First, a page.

By Tony Fitzpatrick
When you hang around New Orleans long enough, eventually you run into someone with a Tennessee Williams story. He lived there for a long time as a young man. His plays and repartee would have one believe that he lived in the Quarter and was part of that milieu. The truth is, early on, he lived out by Elysian Fields in a working-class enclave that was infinitely less glamorous and lacked the transgressive chic of the Gay Quarter culture he lived among when he became successful. My friend, Henri Schindler, told me stories of Williams flirting with the waiters at Galatoire’s while drinking the afternoons away.
He also relayed another tale of Williams, after he was famous–meaning after “A Streetcar Named Desire”–getting waylaid by a group of blue-haired ladies from a book club wanting to know all about New York and Williams not quite knowing how to handle this group of curious interlopers. For all of the drunken Williams tales, he was actually quite shy, or those who knew him have told me. He is, perhaps, our greatest playwright. At the very least, he is probably our most internationally known.
Thomas Lanier Williams was born in Columbus, Mississippi, the son of an alcoholic and abusive shoe salesman and a fading Southern belle-type mother. He was closest to his sister Rose who, sadly, suffered from schizophrenia as she grew into her teen years. It is thought that Williams’ ability to write women characters with great insight and empathy has its origin in his close relationships with his sister and mother. It is rare to find anyone who writes better women’s roles than Williams.
It is hard to overestimate the impact of “A Streetcar Named Desire.” It made a star of Marlon Brando and also holds up today as a great play. No matter where you are in the world, the sun never sets on this work of art. Some company, somewhere, is staging it. And why not? It serves up the great thematic human desires in spades; sexual tension, madness, loneliness, abandonment and animal longing.
For actors, this play has it all. How many Blanche DuBois’ wander our streets to this day, perennial ingenues still harboring illusions about their youth, beauty and desirability? I would guess many. I mean, really, where do you think all of that Botox is going? And how many Stanley Kowalski’s, with their working-class furies and sexual piggishness knotted like tangled kite-string? Hell, try any Lincoln Park sports bar…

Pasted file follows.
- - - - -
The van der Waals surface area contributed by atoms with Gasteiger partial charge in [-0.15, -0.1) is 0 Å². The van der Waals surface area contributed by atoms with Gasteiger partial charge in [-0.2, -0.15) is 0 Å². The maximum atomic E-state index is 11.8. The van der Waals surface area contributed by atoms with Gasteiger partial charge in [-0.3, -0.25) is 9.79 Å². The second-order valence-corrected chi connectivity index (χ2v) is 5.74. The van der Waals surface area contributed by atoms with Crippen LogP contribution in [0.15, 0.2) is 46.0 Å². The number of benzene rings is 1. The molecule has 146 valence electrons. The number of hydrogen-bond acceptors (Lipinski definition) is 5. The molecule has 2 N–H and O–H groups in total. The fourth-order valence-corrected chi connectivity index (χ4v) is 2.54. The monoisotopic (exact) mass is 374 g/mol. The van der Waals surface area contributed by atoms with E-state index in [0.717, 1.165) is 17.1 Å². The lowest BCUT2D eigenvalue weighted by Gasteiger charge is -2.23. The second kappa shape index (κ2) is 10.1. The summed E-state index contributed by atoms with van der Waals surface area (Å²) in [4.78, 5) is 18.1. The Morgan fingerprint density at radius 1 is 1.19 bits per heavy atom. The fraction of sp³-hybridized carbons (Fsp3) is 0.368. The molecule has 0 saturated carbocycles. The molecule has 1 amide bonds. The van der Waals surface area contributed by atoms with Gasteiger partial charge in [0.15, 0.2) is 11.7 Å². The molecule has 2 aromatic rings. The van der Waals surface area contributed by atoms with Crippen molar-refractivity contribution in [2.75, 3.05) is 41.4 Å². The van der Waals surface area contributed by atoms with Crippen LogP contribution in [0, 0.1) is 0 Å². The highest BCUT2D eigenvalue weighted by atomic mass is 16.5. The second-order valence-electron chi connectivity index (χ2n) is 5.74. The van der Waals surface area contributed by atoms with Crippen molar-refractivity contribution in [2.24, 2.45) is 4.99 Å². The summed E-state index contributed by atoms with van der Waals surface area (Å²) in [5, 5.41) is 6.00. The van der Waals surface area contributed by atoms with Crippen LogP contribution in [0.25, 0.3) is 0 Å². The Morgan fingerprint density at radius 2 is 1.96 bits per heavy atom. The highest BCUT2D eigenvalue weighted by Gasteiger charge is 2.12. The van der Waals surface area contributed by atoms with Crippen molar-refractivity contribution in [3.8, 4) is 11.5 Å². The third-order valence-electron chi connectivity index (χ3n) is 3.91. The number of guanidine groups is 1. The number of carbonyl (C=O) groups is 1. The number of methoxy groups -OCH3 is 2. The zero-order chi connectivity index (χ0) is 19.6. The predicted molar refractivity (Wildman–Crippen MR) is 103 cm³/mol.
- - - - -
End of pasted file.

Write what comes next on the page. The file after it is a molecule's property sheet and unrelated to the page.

The one who interests me the most in this most American of plays is Stella. Stella Kowalski knows her mentally challenged Pop-Tart of a sister and her brutal, sexually rapacious husband are headed toward one another like two locomotives, and it has always seemed to me that she practically curtsies to get out of the way as this happens; knowing that both will exact their temporary satisfaction, as well as their own damning punishments from this act.
After Stanley rapes Blanche, he is finished as a man. Even he knows it. Blanche is taken away to an institution, grateful for “the kindness of strangers,” and Williams hints that they get not only what they deserve, but perhaps, darkly, what they actually want.
There is a production of “Sweet Bird of Youth” at the Goodman right now, directed by the great David Cromer and I am excited to see it—it seems the older I get , the more Williams’ sad tales resonate with me—the regret, the heartache, the longing. When you get to the other side of fifty, these themes seem to have more currency in one’s life. I don’t know anyone at my age who regrets nothing. I don’t know anyone my age who has not been heartbroken at one time or another.
When there is more behind you than in front of you, the casual brutalities in life seem all the more ugly. Whatever cruelties were visited upon Williams, he paid back on the page in spades, and if his biographies are to be believed, in life as well.
My friend, the filmmaker John McNaughton, recently directed a stage version of “Streetcar” in Los Angeles and loved it. He also told me a story of Tennessee Williams in observing previews for this play, cackling with laughter when Stella delivers the “kindness of strangers” line, a story passed down from a lot of people who knew Williams.
There are stories of Williams surreptitiously attending productions of “Streetcar” all over the country and raising hell if they fucked with his play. Though he had many other successes, he was most protective of “Streetcar.” “The Rose Tattoo,” “Cat on a Hot Tin Roof” and “Sweet Bird of Youth” were also hits. Later in life, his plays were not as well received, though recently in Chicago “Camino Real,” a darkly surreal Williams play of a dead-end Spanish town, got a fitful production full of imagination and great performances at the Goodman Theatre. I was bummed to have missed it, but by all accounts, it was a sexually frank, no-holds-barred imagining of a wildly misunderstood play, directed by the great Spanish director Calixto Bieito. The reviews were mixed, but everyone I spoke to loved it and admired the fact that it was an adult piece of theater—Tennessee Williams, very close to the milieu of his own life in New Orleans, with its people for the “other” side–boxers, whores, poets, strippers and stoned dreamers—those Williams counted as his own, the marginalized and the mad, all coming out to dance.